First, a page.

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In the Name of God بسم الله

Writings on Christianity

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Right now I'm kind of learning about early Christianity and its history and I'm struggling to understand how and when the Trinity and divinity of Jesus was introduced into the religion. Obviously Paul played in a big role in shaping the theology through the constructing of the biblical canon. But no historical evidences or proofs seem to remain that would indicate that these things were fabricated. I guess the only way now to refute the credibility of their theology and beliefs is through critic of the contents rather than critic of its historicity.

idk, still got lots to learn obviously,

what do you think? 

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18 minutes ago, Berber-Shia said:

Right now I'm kind of learning about early Christianity and its history and I'm struggling to understand how and when the Trinity and divinity of Jesus was introduced into the religion. Obviously Paul played in a big role in shaping the theology through the constructing of the biblical canon. But no historical evidences or proofs seem to remain that would indicate that these things were fabricated. I guess the only way now to refute the credibility of their theology and beliefs is through critic of the contents rather than critic of its historicity.

idk, still got lots to learn obviously,

what do you think? 

Praxaes was among one of the people who believed in it, along with Origen and a few other early writers. Tertullian refuted Praxaes in his Adversus Praxean. I know about a handful of people who hinted at or believed in it. Before Tertullian left the Church (and by extent, Christianity) to become a Montanist, he refuted a lot of claims about the Trinity, despite popular belief.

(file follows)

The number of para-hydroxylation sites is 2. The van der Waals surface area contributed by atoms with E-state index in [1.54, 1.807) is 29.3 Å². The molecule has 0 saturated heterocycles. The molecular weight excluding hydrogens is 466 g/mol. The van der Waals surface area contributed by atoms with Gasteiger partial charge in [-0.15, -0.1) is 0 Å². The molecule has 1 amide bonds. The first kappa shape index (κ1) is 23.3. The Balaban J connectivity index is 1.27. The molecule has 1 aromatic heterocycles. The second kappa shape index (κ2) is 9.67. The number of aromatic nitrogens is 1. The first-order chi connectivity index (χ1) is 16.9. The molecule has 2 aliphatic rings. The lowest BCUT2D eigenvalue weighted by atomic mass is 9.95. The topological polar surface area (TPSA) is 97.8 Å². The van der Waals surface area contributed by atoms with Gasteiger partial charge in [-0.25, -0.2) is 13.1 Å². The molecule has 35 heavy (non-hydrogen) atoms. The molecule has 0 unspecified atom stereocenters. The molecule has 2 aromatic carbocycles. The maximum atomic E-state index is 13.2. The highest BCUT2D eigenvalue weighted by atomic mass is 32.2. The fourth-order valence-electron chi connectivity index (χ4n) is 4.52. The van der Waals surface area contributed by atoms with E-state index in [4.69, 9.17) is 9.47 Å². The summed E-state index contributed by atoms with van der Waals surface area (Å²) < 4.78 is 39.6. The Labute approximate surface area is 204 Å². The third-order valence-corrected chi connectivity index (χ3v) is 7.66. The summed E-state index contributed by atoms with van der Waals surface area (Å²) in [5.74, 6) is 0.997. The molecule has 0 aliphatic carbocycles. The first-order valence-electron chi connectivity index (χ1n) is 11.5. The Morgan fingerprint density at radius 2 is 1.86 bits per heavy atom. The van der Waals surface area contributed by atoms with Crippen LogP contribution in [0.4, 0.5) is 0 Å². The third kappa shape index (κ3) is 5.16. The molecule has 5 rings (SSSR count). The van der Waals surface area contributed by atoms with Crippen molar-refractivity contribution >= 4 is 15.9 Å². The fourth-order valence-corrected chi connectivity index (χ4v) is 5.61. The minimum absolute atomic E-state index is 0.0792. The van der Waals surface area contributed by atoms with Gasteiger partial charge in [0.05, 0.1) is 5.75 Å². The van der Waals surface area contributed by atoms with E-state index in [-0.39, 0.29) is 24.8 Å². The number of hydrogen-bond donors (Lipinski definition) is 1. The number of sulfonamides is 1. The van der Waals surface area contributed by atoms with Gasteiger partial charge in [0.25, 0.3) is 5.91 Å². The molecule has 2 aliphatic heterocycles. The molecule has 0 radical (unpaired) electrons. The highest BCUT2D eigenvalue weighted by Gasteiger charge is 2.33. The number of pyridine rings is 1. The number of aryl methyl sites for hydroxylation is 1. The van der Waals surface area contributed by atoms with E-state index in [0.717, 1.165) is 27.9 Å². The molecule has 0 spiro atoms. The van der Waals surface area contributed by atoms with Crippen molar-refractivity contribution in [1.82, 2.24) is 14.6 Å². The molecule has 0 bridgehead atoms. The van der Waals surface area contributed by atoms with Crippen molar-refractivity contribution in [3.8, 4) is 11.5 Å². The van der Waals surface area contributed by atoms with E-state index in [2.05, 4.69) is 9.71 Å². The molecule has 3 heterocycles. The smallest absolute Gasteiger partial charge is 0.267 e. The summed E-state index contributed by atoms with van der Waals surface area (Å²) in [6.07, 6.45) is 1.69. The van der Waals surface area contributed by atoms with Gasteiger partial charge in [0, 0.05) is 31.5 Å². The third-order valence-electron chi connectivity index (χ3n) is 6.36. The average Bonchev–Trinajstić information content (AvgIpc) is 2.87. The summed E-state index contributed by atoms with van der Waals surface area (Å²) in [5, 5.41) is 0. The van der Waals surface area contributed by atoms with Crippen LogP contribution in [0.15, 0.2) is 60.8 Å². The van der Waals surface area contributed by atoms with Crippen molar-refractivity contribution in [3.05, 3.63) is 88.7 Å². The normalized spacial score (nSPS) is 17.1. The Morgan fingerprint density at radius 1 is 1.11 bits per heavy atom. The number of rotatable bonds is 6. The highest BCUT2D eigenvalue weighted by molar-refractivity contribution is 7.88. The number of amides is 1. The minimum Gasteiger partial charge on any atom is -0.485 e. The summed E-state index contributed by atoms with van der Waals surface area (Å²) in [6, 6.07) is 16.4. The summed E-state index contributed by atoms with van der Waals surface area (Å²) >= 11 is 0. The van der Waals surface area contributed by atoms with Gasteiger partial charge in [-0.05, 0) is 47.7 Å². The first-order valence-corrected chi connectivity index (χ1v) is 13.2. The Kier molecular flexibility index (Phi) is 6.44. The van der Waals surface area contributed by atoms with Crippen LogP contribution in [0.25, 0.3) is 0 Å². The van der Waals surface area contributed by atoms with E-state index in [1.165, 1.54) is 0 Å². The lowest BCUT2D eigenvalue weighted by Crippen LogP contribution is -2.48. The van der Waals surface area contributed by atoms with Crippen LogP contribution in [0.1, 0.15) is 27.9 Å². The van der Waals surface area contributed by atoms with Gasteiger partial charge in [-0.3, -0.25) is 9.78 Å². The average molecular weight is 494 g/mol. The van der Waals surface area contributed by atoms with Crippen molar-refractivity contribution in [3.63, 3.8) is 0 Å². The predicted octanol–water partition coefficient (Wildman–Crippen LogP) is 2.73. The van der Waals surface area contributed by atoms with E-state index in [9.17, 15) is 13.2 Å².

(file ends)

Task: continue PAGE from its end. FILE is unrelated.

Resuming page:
Moreover, whenever you use "divinity", the early Church Fathers did not necessarily believe Jesus was God, but someone divinely sent or anointed by Him, hence the term "Messiah".

Would you like for me to write about that? I was going to write something in a PDF for people to learn about.

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4 minutes ago, Nightclaw said:

Would you like for me to write about that? I was going to write something in a PDF for people to learn about.

Most definitely! I would love to learn more about it in one PDF and have some Muslim commentary with it I guess. 

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Just now, Berber-Shia said:

Most definitely! I would love to learn more about it in one PDF and have some Muslim commentary with it I guess. 

Alright, will do. Thank you for giving me a suggestion. I will tag you in this thread with the PDF attached when finished. Thank you again, brother!

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@Berber-Shia

I'm sorry this took so long, brother. I've been trying to figure out what the problem is as to why I can't upload the PDF. It says it's too big. I took off a lot of information, they say it's still too big. Therefore, you'll have to deal with Google Docs for now. I pray you learn something and enjoy reading. Please let me know if I can do anything to elaborate or if there are any mistakes. 

I pray this link works. If not, let me know.

 

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@Nightclaw Salam bro

I've read your article, nice little read. Learned quite some stuff, so thanks for that. However I have a question: